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A New Instrument for Determining the Coarse-Mode Sea Salt Aerosol Size Distribution

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  • 1 aDepartment of Atmospheric Sciences, University of Hawai ʻi at Mānoa, Honolulu, Hawai ʻi
  • | 2 bEarth Observing Laboratory, National Center for Atmospheric Research, Boulder, Colorado
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Abstract

Sea salt aerosol (SSA) plays a significant role in the atmosphere through aerosol direct and indirect effects, and in atmospheric chemistry as a source of tropospheric bromine. In situ measurements of coarse-mode SSA particles are limited because of their low concentration and relatively large sizes (dry radius rd > 0.5 μm). With this in mind, a new, low-cost, easily usable method for sampling coarse-mode SSA particles in the marine boundary layer was developed. An SSA particle sampler that uses an impaction method was designed and built using 3D printing and Arduino microcontrollers and sensors. It exposes polycarbonate slides to ambient airflow remotely on a kite-based platform to capture coarse-mode SSA particles. Because it is a smaller version of the Giant Nucleus Impactor (GNI), designed for use on aircraft, it is named the miniature Giant Nucleus Impactor (miniGNI). After sample collection, the same optical microscope methodology utilized by the GNI was used to analyze the wetted salt particles that impacted onto the slides. In this proof-of-concept study, multiple miniGNIs were attached serially to a kite string, allowing for sampling at multiple altitudes simultaneously. The robustness of the results from this new instrument and methodology for sampling at ambient RH (~75%) the SSA particle size distribution with rd > 3.3 μm are compared with a similar study. We find that the SSA particle number concentration decreases weakly with altitude and shows no correlation to instantaneous U10 wind speed along the windward coastline of Oʻahu in the Hawaiian Islands.

Significance Statement

The goal of our work is to determine the size distribution of large (dry salt radius > 3.3 μm) sea salt aerosol (SSA) particles in the atmosphere. Understanding the number concentration and size distribution of SSA particles is important because they play a role in many atmospheric processes, affecting visibility, atmospheric chemistry, cloud properties, precipitation formation, etc. We designed, built, and tested a new low-cost instrument for sampling large SSA particles. In this paper we compare our results to a similar prior study to give insight into the observations made with the new instrument. We flew the instrument on a kite for sampling, but future work could explore using the instrument on other platforms, such as a drone or unmanned aircraft system (UAS).

© 2021 American Meteorological Society. For information regarding reuse of this content and general copyright information, consult the AMS Copyright Policy (www.ametsoc.org/PUBSReuseLicenses).

Corresponding author: Alison D. Nugent, anugent@hawaii.edu

Abstract

Sea salt aerosol (SSA) plays a significant role in the atmosphere through aerosol direct and indirect effects, and in atmospheric chemistry as a source of tropospheric bromine. In situ measurements of coarse-mode SSA particles are limited because of their low concentration and relatively large sizes (dry radius rd > 0.5 μm). With this in mind, a new, low-cost, easily usable method for sampling coarse-mode SSA particles in the marine boundary layer was developed. An SSA particle sampler that uses an impaction method was designed and built using 3D printing and Arduino microcontrollers and sensors. It exposes polycarbonate slides to ambient airflow remotely on a kite-based platform to capture coarse-mode SSA particles. Because it is a smaller version of the Giant Nucleus Impactor (GNI), designed for use on aircraft, it is named the miniature Giant Nucleus Impactor (miniGNI). After sample collection, the same optical microscope methodology utilized by the GNI was used to analyze the wetted salt particles that impacted onto the slides. In this proof-of-concept study, multiple miniGNIs were attached serially to a kite string, allowing for sampling at multiple altitudes simultaneously. The robustness of the results from this new instrument and methodology for sampling at ambient RH (~75%) the SSA particle size distribution with rd > 3.3 μm are compared with a similar study. We find that the SSA particle number concentration decreases weakly with altitude and shows no correlation to instantaneous U10 wind speed along the windward coastline of Oʻahu in the Hawaiian Islands.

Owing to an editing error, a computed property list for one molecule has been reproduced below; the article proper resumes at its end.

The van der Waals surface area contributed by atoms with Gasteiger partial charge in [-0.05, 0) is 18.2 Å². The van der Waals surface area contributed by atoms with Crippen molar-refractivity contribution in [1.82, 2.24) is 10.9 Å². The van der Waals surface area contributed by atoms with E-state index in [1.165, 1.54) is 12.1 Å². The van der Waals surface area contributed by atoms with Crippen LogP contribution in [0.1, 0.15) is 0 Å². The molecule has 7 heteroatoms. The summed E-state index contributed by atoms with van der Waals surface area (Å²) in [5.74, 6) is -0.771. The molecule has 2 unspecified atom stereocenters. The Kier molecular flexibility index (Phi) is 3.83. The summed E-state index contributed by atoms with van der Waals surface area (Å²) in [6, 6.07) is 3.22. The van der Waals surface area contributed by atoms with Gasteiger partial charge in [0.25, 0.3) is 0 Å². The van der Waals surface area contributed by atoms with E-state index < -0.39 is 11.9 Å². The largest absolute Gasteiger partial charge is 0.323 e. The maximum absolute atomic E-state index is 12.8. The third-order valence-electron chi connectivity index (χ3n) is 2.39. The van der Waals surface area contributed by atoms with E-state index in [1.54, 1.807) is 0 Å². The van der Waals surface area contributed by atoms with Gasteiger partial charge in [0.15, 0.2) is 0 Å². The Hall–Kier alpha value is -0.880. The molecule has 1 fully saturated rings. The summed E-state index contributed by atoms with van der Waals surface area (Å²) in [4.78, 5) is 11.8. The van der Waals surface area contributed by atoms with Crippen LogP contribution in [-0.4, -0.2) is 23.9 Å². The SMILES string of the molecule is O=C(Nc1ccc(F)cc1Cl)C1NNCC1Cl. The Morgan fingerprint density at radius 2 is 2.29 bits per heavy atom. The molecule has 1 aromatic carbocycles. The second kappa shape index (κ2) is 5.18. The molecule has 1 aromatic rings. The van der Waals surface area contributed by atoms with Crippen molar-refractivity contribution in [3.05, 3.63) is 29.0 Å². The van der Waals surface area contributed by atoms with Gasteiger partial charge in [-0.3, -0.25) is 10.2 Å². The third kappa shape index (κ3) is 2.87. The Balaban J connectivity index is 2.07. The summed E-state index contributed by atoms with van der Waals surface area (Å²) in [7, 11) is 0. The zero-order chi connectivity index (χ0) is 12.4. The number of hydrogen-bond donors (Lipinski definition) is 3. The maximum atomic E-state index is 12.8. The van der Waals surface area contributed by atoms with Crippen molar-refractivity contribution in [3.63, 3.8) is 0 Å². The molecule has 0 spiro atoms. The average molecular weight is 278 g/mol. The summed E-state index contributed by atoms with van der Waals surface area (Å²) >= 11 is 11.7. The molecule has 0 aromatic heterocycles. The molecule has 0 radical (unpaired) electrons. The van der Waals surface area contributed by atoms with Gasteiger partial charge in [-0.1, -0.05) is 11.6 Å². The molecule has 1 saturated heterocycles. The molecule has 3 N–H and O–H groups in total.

Significance Statement

The goal of our work is to determine the size distribution of large (dry salt radius > 3.3 μm) sea salt aerosol (SSA) particles in the atmosphere. Understanding the number concentration and size distribution of SSA particles is important because they play a role in many atmospheric processes, affecting visibility, atmospheric chemistry, cloud properties, precipitation formation, etc. We designed, built, and tested a new low-cost instrument for sampling large SSA particles. In this paper we compare our results to a similar prior study to give insight into the observations made with the new instrument. We flew the instrument on a kite for sampling, but future work could explore using the instrument on other platforms, such as a drone or unmanned aircraft system (UAS).

© 2021 American Meteorological Society. For information regarding reuse of this content and general copyright information, consult the AMS Copyright Policy (www.ametsoc.org/PUBSReuseLicenses).

Corresponding author: Alison D. Nugent, anugent@hawaii.edu
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